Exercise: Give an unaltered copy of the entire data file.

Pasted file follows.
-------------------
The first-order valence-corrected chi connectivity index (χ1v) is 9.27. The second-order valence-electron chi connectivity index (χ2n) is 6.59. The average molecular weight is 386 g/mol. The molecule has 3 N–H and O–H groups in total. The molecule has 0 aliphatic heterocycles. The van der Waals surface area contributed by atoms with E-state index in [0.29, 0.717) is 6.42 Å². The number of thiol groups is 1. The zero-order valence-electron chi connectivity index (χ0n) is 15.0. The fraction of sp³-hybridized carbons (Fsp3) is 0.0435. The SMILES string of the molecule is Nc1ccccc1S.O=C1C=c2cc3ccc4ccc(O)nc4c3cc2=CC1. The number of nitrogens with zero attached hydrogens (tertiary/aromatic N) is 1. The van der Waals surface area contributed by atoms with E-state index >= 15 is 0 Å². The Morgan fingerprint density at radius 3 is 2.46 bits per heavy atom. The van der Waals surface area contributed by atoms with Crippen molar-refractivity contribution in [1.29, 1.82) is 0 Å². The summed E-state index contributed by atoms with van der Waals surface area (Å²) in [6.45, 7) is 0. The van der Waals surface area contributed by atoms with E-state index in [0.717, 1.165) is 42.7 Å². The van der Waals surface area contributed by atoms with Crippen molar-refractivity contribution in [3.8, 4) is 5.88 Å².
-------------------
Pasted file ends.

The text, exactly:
The first-order valence-corrected chi connectivity index (χ1v) is 9.27. The second-order valence-electron chi connectivity index (χ2n) is 6.59. The average molecular weight is 386 g/mol. The molecule has 3 N–H and O–H groups in total. The molecule has 0 aliphatic heterocycles. The van der Waals surface area contributed by atoms with E-state index in [0.29, 0.717) is 6.42 Å². The number of thiol groups is 1. The zero-order valence-electron chi connectivity index (χ0n) is 15.0. The fraction of sp³-hybridized carbons (Fsp3) is 0.0435. The SMILES string of the molecule is Nc1ccccc1S.O=C1C=c2cc3ccc4ccc(O)nc4c3cc2=CC1. The number of nitrogens with zero attached hydrogens (tertiary/aromatic N) is 1. The van der Waals surface area contributed by atoms with E-state index >= 15 is 0 Å². The Morgan fingerprint density at radius 3 is 2.46 bits per heavy atom. The van der Waals surface area contributed by atoms with Crippen molar-refractivity contribution in [1.29, 1.82) is 0 Å². The summed E-state index contributed by atoms with van der Waals surface area (Å²) in [6.45, 7) is 0. The van der Waals surface area contributed by atoms with E-state index in [0.717, 1.165) is 42.7 Å². The van der Waals surface area contributed by atoms with Crippen molar-refractivity contribution in [3.8, 4) is 5.88 Å².